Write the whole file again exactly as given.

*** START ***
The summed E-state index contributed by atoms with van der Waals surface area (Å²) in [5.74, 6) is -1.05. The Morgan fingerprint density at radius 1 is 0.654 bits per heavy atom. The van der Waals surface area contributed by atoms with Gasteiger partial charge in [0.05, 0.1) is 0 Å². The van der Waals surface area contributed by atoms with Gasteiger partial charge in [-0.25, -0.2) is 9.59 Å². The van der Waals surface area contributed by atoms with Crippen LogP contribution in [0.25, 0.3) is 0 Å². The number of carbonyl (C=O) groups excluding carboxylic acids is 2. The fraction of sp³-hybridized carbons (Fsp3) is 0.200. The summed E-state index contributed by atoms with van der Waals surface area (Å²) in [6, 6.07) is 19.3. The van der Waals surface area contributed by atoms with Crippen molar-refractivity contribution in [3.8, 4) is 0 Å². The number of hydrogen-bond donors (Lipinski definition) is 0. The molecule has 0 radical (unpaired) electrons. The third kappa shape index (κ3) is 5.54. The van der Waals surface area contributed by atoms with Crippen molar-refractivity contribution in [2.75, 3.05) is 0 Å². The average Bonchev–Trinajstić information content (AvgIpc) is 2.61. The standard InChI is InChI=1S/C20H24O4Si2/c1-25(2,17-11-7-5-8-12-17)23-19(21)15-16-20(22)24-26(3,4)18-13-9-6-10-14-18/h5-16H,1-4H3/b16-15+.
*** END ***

The summed E-state index contributed by atoms with van der Waals surface area (Å²) in [5.74, 6) is -1.05. The Morgan fingerprint density at radius 1 is 0.654 bits per heavy atom. The van der Waals surface area contributed by atoms with Gasteiger partial charge in [0.05, 0.1) is 0 Å². The van der Waals surface area contributed by atoms with Gasteiger partial charge in [-0.25, -0.2) is 9.59 Å². The van der Waals surface area contributed by atoms with Crippen LogP contribution in [0.25, 0.3) is 0 Å². The number of carbonyl (C=O) groups excluding carboxylic acids is 2. The fraction of sp³-hybridized carbons (Fsp3) is 0.200. The summed E-state index contributed by atoms with van der Waals surface area (Å²) in [6, 6.07) is 19.3. The van der Waals surface area contributed by atoms with Crippen molar-refractivity contribution in [3.8, 4) is 0 Å². The number of hydrogen-bond donors (Lipinski definition) is 0. The molecule has 0 radical (unpaired) electrons. The third kappa shape index (κ3) is 5.54. The van der Waals surface area contributed by atoms with Crippen molar-refractivity contribution in [2.75, 3.05) is 0 Å². The average Bonchev–Trinajstić information content (AvgIpc) is 2.61. The standard InChI is InChI=1S/C20H24O4Si2/c1-25(2,17-11-7-5-8-12-17)23-19(21)15-16-20(22)24-26(3,4)18-13-9-6-10-14-18/h5-16H,1-4H3/b16-15+.